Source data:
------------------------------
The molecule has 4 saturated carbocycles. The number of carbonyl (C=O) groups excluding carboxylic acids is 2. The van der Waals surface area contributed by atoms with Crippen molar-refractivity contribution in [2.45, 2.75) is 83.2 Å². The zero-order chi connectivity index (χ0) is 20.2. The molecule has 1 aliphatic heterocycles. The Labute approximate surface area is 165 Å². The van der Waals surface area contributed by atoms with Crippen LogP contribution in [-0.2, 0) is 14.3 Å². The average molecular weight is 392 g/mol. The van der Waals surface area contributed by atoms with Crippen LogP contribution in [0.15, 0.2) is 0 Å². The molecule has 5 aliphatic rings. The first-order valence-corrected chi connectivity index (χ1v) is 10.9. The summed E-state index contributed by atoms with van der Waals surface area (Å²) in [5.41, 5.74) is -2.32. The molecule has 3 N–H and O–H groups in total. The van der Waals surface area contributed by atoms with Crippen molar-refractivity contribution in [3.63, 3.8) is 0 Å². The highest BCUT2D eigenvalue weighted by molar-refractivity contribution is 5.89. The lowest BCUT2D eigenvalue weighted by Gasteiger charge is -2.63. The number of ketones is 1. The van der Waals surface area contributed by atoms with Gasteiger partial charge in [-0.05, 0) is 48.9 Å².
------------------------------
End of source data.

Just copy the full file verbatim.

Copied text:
The molecule has 4 saturated carbocycles. The number of carbonyl (C=O) groups excluding carboxylic acids is 2. The van der Waals surface area contributed by atoms with Crippen molar-refractivity contribution in [2.45, 2.75) is 83.2 Å². The zero-order chi connectivity index (χ0) is 20.2. The molecule has 1 aliphatic heterocycles. The Labute approximate surface area is 165 Å². The van der Waals surface area contributed by atoms with Crippen LogP contribution in [-0.2, 0) is 14.3 Å². The average molecular weight is 392 g/mol. The van der Waals surface area contributed by atoms with Crippen LogP contribution in [0.15, 0.2) is 0 Å². The molecule has 5 aliphatic rings. The first-order valence-corrected chi connectivity index (χ1v) is 10.9. The summed E-state index contributed by atoms with van der Waals surface area (Å²) in [5.41, 5.74) is -2.32. The molecule has 3 N–H and O–H groups in total. The van der Waals surface area contributed by atoms with Crippen molar-refractivity contribution in [3.63, 3.8) is 0 Å². The highest BCUT2D eigenvalue weighted by molar-refractivity contribution is 5.89. The lowest BCUT2D eigenvalue weighted by Gasteiger charge is -2.63. The number of ketones is 1. The van der Waals surface area contributed by atoms with Gasteiger partial charge in [-0.05, 0) is 48.9 Å².